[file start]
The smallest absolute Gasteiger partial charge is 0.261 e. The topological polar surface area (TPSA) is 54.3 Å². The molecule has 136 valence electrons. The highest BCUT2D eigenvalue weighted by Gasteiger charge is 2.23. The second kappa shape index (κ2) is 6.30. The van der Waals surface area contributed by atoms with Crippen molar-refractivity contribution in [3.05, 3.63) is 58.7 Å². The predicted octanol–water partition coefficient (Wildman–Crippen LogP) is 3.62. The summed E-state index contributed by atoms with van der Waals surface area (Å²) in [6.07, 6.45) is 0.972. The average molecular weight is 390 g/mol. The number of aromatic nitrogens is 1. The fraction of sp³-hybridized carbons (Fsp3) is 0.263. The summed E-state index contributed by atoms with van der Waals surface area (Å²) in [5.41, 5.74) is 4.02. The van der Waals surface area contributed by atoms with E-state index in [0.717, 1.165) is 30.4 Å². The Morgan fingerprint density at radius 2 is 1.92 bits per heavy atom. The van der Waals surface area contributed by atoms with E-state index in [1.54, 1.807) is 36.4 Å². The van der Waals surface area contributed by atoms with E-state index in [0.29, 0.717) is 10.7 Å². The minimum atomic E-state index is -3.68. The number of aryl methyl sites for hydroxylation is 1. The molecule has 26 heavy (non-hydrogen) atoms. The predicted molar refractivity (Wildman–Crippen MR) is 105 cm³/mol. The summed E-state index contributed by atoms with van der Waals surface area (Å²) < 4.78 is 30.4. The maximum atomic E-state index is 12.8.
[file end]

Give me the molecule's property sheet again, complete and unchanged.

The smallest absolute Gasteiger partial charge is 0.261 e. The topological polar surface area (TPSA) is 54.3 Å². The molecule has 136 valence electrons. The highest BCUT2D eigenvalue weighted by Gasteiger charge is 2.23. The second kappa shape index (κ2) is 6.30. The van der Waals surface area contributed by atoms with Crippen molar-refractivity contribution in [3.05, 3.63) is 58.7 Å². The predicted octanol–water partition coefficient (Wildman–Crippen LogP) is 3.62. The summed E-state index contributed by atoms with van der Waals surface area (Å²) in [6.07, 6.45) is 0.972. The average molecular weight is 390 g/mol. The number of aromatic nitrogens is 1. The fraction of sp³-hybridized carbons (Fsp3) is 0.263. The summed E-state index contributed by atoms with van der Waals surface area (Å²) in [5.41, 5.74) is 4.02. The van der Waals surface area contributed by atoms with E-state index in [0.717, 1.165) is 30.4 Å². The Morgan fingerprint density at radius 2 is 1.92 bits per heavy atom. The van der Waals surface area contributed by atoms with E-state index in [1.54, 1.807) is 36.4 Å². The van der Waals surface area contributed by atoms with E-state index in [0.29, 0.717) is 10.7 Å². The minimum atomic E-state index is -3.68. The number of aryl methyl sites for hydroxylation is 1. The molecule has 26 heavy (non-hydrogen) atoms. The predicted molar refractivity (Wildman–Crippen MR) is 105 cm³/mol. The summed E-state index contributed by atoms with van der Waals surface area (Å²) < 4.78 is 30.4. The maximum atomic E-state index is 12.8.